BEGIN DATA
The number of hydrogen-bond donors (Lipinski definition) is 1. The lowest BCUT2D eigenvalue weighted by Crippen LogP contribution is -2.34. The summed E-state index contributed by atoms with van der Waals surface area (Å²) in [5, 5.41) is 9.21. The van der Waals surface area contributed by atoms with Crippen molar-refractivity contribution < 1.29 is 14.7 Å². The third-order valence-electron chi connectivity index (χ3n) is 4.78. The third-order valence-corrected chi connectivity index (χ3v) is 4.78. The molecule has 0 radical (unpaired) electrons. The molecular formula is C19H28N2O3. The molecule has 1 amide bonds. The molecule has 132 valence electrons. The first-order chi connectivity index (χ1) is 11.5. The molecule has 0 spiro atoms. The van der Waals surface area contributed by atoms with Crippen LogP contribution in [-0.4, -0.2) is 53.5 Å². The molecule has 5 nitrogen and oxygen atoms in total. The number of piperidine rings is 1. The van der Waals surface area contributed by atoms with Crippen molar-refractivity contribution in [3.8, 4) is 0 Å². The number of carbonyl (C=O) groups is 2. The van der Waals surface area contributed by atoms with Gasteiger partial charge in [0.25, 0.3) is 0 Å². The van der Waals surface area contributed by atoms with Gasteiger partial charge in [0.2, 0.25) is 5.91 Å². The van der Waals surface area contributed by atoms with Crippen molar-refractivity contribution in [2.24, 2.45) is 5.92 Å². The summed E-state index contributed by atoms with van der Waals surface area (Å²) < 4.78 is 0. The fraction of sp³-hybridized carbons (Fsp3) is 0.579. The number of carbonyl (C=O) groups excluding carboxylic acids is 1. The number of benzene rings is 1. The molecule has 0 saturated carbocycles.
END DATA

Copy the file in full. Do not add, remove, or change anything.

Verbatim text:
The number of hydrogen-bond donors (Lipinski definition) is 1. The lowest BCUT2D eigenvalue weighted by Crippen LogP contribution is -2.34. The summed E-state index contributed by atoms with van der Waals surface area (Å²) in [5, 5.41) is 9.21. The van der Waals surface area contributed by atoms with Crippen molar-refractivity contribution < 1.29 is 14.7 Å². The third-order valence-electron chi connectivity index (χ3n) is 4.78. The third-order valence-corrected chi connectivity index (χ3v) is 4.78. The molecule has 0 radical (unpaired) electrons. The molecular formula is C19H28N2O3. The molecule has 1 amide bonds. The molecule has 132 valence electrons. The first-order chi connectivity index (χ1) is 11.5. The molecule has 0 spiro atoms. The van der Waals surface area contributed by atoms with Crippen LogP contribution in [-0.4, -0.2) is 53.5 Å². The molecule has 5 nitrogen and oxygen atoms in total. The number of piperidine rings is 1. The van der Waals surface area contributed by atoms with Crippen molar-refractivity contribution in [3.8, 4) is 0 Å². The number of carbonyl (C=O) groups is 2. The van der Waals surface area contributed by atoms with Gasteiger partial charge in [0.25, 0.3) is 0 Å². The van der Waals surface area contributed by atoms with Gasteiger partial charge in [0.2, 0.25) is 5.91 Å². The van der Waals surface area contributed by atoms with Crippen molar-refractivity contribution in [2.24, 2.45) is 5.92 Å². The summed E-state index contributed by atoms with van der Waals surface area (Å²) < 4.78 is 0. The fraction of sp³-hybridized carbons (Fsp3) is 0.579. The number of carbonyl (C=O) groups excluding carboxylic acids is 1. The number of benzene rings is 1. The molecule has 0 saturated carbocycles.